Doc and the Babe: The Yankees might not like Roy Halladay very much. Most recently he stopped their seven-game winning streak with a one-hitter, but the Blue Jays’ ace has always been tough against the Bombers. He holds a .739 winning percentage against the Yankees with a 17-6 record. The only man better than him (min. 20 decisions) made his name as a hitter in New York. However, as a pitcher in Boston, future Hall of Famer Babe Ruth went 17-5 (.773) against his eventual team.
Slugging shortstops: Hanley Ramirez connected for the 100th home run of his career on Sunday, making him the fourth-fastest shortstop to reach the century mark. At 595 games, only Alex Rodriguez (470 games), Nomar Garciaparra (491) and Hall of Famer Ernie Banks (500) got there faster.
Goodbye to the Real McCoy: Longtime Reds beat writer Hal McCoy will be honored Wednesday prior to Cincinnati’s game against the Astros. The 2002 J.G. Taylor Spink winner announced earlier this season he will be retiring after 37 years covering the Reds. As a special treat, McCoy’s paper, Dayton Daily News, is sponsoring half-price tickets to the game.
Trevor Hayes is the editorial production manager at the National Baseball Hall of Fame and Museum.
By Trevor Hayes
It’s been a great week for numbers in baseball. And here at the Baseball Hall of Fame, those numbers will be preserved forever.
A sample of the week that was:
500 for Todd: Last week, Colorado’s Todd Helton became the 50th player to collect 500 doubles. Hall of Famer Tris Speaker holds the record with 792, while 32 of the men who have 500 or more doubles are also enshrined in Cooperstown. Five, including Helton, are active and six others aren’t yet eligible. One other note: Helton achieved the feat in his 1,749th game. Only two players reached 500 quicker: Hall of Famers Joe Medwick (1,714) and Nap Lajoie (1,730).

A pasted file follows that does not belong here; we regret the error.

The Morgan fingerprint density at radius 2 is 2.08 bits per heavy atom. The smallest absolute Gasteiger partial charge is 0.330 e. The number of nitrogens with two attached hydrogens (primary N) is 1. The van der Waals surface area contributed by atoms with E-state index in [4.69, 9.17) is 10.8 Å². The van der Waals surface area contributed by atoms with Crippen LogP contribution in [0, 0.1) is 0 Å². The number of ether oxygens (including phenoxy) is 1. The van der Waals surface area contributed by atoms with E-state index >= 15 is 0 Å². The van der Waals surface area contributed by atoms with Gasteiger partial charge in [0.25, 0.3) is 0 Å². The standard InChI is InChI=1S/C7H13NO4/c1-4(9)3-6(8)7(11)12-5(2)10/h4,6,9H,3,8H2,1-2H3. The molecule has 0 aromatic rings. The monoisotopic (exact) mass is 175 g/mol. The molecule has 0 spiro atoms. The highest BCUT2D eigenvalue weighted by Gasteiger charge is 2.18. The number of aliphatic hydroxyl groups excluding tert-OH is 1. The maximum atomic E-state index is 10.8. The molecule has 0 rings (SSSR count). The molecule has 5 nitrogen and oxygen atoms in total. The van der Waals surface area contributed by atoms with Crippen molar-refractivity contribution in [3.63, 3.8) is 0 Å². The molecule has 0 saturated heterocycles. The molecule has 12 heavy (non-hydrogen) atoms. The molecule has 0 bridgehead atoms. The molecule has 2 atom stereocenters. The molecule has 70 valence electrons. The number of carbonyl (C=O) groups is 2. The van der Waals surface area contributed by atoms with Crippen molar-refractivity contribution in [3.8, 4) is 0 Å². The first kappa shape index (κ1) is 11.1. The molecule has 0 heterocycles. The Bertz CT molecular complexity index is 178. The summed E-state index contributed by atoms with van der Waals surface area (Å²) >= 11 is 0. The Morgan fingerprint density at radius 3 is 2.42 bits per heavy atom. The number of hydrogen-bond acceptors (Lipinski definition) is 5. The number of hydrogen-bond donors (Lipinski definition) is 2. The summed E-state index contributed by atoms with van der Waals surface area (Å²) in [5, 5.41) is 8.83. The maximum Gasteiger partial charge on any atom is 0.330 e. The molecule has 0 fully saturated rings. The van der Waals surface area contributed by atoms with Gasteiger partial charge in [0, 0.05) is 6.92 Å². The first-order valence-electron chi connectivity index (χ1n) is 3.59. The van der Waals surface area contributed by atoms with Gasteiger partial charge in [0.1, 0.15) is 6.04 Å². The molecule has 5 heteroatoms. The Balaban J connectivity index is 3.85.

Dodger Details: Tuesday night marked the 2,000th regular-season contest between the Dodgers and Cardinals, dating back to 1892, when the St. Louis Browns first played the Brooklyn Grooms as members of the National League. Brooklyn/Los Angeles holds a slight edge over St. Louis at 993-992 – with 16 ties – after losing to the Redbirds on Wednesday. The match-up includes a two-game tiebreaker series in 1946 when the Cards swept the Dodgers for the NL pennant.
One man who’s probably seen more of those games than anyone else is Hall of Fame broadcaster Vin Scully. The 1982 Ford C. Frick winner announced this week that he may retire after the 2010 season – his 61st in the booth. The 81-year-old Scully started calling Dodger games in 1950, when they played at Ebbets Field in Brooklyn.
Ageless Pitchers: Jamie Moyer earned his 10th victory of the 2009 season in the Phillies’ 6-2 win over the Diamondbacks on Monday. At 46 years and 251 days, he is the second-oldest pitcher to reach double-digit wins in a season. Hall of Famer Phil Niekro holds the record, earning his 10th in 1986 for the Indians, at 47 years and 145 days. Knucksie won seven more games in 1987 for a total of 318 wins. Moyer’s most recent victory was his 256th.
Chasing Rickey: Curtis Granderson hit two home runs to lead off games this week at Texas. With 20 leadoff bombs, he has a long way to go to catch the leader. 2009 Hall of Fame Inductee Rickey Henderson holds the record with 81, followed by Alfonso Soriano, who tied Craig Biggio at 53 in May of this year.
Trevor Hayes is editorial production manager at the National Baseball Hall of Fame and Museum.